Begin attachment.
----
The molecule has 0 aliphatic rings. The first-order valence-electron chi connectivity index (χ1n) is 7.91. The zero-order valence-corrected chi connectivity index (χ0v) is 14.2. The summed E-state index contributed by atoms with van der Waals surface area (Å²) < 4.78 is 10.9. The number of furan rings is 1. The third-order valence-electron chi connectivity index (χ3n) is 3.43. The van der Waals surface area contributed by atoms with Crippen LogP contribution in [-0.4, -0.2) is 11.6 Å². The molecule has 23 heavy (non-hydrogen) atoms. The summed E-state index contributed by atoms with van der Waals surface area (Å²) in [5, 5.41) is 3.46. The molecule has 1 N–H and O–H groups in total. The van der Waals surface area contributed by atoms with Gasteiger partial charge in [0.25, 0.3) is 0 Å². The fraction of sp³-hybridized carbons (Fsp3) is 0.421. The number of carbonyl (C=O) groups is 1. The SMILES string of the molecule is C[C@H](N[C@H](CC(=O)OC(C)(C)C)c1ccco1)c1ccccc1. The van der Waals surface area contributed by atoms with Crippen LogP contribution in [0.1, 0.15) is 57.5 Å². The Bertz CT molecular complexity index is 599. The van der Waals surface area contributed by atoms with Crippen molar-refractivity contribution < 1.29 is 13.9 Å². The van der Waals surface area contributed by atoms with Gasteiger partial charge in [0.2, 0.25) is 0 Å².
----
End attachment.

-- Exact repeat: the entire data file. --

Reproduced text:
The molecule has 0 aliphatic rings. The first-order valence-electron chi connectivity index (χ1n) is 7.91. The zero-order valence-corrected chi connectivity index (χ0v) is 14.2. The summed E-state index contributed by atoms with van der Waals surface area (Å²) < 4.78 is 10.9. The number of furan rings is 1. The third-order valence-electron chi connectivity index (χ3n) is 3.43. The van der Waals surface area contributed by atoms with Crippen LogP contribution in [-0.4, -0.2) is 11.6 Å². The molecule has 23 heavy (non-hydrogen) atoms. The summed E-state index contributed by atoms with van der Waals surface area (Å²) in [5, 5.41) is 3.46. The molecule has 1 N–H and O–H groups in total. The van der Waals surface area contributed by atoms with Gasteiger partial charge in [0.25, 0.3) is 0 Å². The fraction of sp³-hybridized carbons (Fsp3) is 0.421. The number of carbonyl (C=O) groups is 1. The SMILES string of the molecule is C[C@H](N[C@H](CC(=O)OC(C)(C)C)c1ccco1)c1ccccc1. The van der Waals surface area contributed by atoms with Crippen LogP contribution in [0.1, 0.15) is 57.5 Å². The Bertz CT molecular complexity index is 599. The van der Waals surface area contributed by atoms with Crippen molar-refractivity contribution < 1.29 is 13.9 Å². The van der Waals surface area contributed by atoms with Gasteiger partial charge in [0.2, 0.25) is 0 Å².